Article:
Now Leo Marx raises the alarm. How come? The reason is not far to seek. Earlier only a hideous wilderness and shark-like cannibals were attacked. Now Leo Marx himself is attacked. Now Prospero himself is threatened by the products of his “arts.” Now the beneficiaries of the fences find themselves fenced-in.
Now Leo Marx himself becomes a critic, alongside the grandson of President John Quincy Adams, Prospero’s direct heir. Now Leo Marx accepts a contrast, not between “primitive anarchy” and a “well-ordered garden,” but between the Virgin and the Dynamo, between “two kingdoms of force,” between Catholic Church and Capitalist State, mother and son. But the Virgin Mother, the Church, forerunner and initiator of the Dynamo that established its dominion over the world’s continents, is not as meaningful to Leo Marx as it was to Henry Adams, so Marx is left with only one kingdom of force. And in this kingdom, whatever is still anarchic and primitive, in fact whatever still lives, is already “doomed” by the waiting bulldozers, by the chemical wastes, by the stockpiles of bombs.
Now Leo Marx is no longer as sanguine about his “willingness to accept the world as he finds it” (319). Now a man who accepts the “facts of history,” who takes technology for granted, who regards the automobile as a “spontaneous fruit of an Edenic tree,” is called a “manufactured man” and even a “modern primitive” by Leo Marx (363). Nevertheless, he says, “until we confront the unalterable…there can be no redemption from a system that makes men the tools of their tools” (355).
But “the unalterable,” the “real,” the “fact of history” is that we ourselves, the living, the very biosphere that sustains life, are now mere illusions, mere figments of a poet’s imagination, in the face of the nuclear and chemical “realities” of Pentagon and Kremlin. What “redemption” is still available to us?
Leo Marx continues to disparage the “belated, ritualistic withdrawal in the direction of ‘nature” (364); he bemoans the “inability of our writers to create a surrogate for the ideal of the middle landscape” (365); he concludes that “the machine’s sudden entrance into the garden presents a problem that ultimately belongs not to art but to politics” (365). What politics? The politics of the Bureau of Indian Affairs, of Disarmament Conferences, of a Prospero-like Fuhrer, of a seizure of power by The Party?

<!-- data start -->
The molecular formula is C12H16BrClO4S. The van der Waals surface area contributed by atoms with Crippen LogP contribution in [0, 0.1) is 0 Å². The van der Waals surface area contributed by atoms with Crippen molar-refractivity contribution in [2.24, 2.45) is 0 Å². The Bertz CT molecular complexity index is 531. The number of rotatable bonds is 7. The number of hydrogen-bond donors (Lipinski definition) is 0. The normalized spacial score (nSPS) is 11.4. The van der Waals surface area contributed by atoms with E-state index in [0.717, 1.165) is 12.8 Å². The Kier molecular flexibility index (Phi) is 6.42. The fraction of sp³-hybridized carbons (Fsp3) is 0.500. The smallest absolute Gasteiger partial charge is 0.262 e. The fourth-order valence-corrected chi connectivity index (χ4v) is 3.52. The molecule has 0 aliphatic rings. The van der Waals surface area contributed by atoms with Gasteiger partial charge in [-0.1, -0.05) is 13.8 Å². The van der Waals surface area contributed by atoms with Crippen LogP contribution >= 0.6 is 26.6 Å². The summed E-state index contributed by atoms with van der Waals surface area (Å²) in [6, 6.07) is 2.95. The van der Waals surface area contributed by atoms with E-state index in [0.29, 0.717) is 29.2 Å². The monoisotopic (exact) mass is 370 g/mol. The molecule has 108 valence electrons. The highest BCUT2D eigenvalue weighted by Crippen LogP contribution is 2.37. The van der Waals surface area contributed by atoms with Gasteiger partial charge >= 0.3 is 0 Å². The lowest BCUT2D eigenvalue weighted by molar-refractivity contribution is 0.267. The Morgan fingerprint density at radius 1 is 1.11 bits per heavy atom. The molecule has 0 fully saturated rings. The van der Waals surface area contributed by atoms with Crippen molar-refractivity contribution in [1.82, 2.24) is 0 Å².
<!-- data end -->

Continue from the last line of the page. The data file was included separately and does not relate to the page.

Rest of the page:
Barbed Wire That Imprisons
Politics, the “science of power,” the “art of the possible”—is that a breach in the fence or the fence itself? Can it provide ways to leave the camp, or only ways to administer the camp? Leo Marx, it seems to me, has reached the ultimate impasse.
To reach this impasse, the modern Job had to stack the evidence; he had to be what C.W. Mills called a “crackpot realist”; he had to project Cannibalism, the “struggle for survival,” to the beginning of the world and to all its corners; he had to approach the Biosphere and its inhabitants with a philosophy “sinewed with hatred.”
He himself told us “that the New England Puritans favored the hideous wilderness image of the American landscape” because “colonies established in the desert require aggressive, intellectual, controlled and well disciplined people” (43). He did not tell us that the aggressiveness was required because the invaders were setting out to “engulf” the previous inhabitants of the “desert.” Like the Puritans, he transferred the “Cannibalism” from the aggressors onto the victims.
But as Melville said of an earlier, similar transference: “We beg to dissent.” The term Cannibal, after all, refers to human beings who devour other human beings; at most it refers to animals who devour their own kind. Leo Marx enlarges the term to embrace the wilderness, the ocean, and even the hunted whale. If his enlarged term can be applied to the ocean, it can also be applied to another entity—the Industrial System.
In a curious passage in the middle of his book, Leo Marx had summarized Karl Marx’s observation that “within capitalist relations of production, accompanying the division of labor and mass manufacturing, the workingman’s product may well become his ‘enemy—(177). Leo Marx had understood this to mean that “the more he produces,…the more danger there is that the market will be glutted and that he will lose his job” (ib.); he reduced the problem to one that “politics” can deal with.
But the earlier Marx’s observation surely also means that the workingman’s product may be the barbed wire that imprisons him, that the workingman produces the integument that encases him, that the workingman is a devoured human being who labors within the belly of a beast which could aptly be named Cannibal.
The enlarged term fits the Industrial System much more snugly than it fits the entities to which Leo Marx applies it. Oceans, winds, whales and sharks have, after all, existed for eons without devouring the countless species of plants and animals nor the innumerable human communities and cultures, whereas the Industrial System has existed for a bare few centuries and it has already consumed numerous species of plants and animals, masticated most communities and dissolved the varied human cultures with its lethal acids.
By removing the term Cannibal from the entities to which Leo Marx applied it, and by applying it to the entity it fits so well, we can immediately see that Leviathan or Cannibal or “survival of the fittest” is not all there is, is not “reality”; we can see that the artificial beast has devoured much, but not yet all; we can see that there’s a “before” as well as an “outside.”
As long as we still live and sing, we’re not doomed, we remain at least as real as it; freedom remains more than a myth, figment or literary flourish; the exterminated live on in us as our dream spirits and guides.
Even if we cannot yet see the breaches in the electrically charged barbed wire; we already know that inmates found their way out of the entrails of earlier mechanical monsters, camped outside the hulks that had seemed so real, and saw the abandoned artificial carcasses collapse and decompose.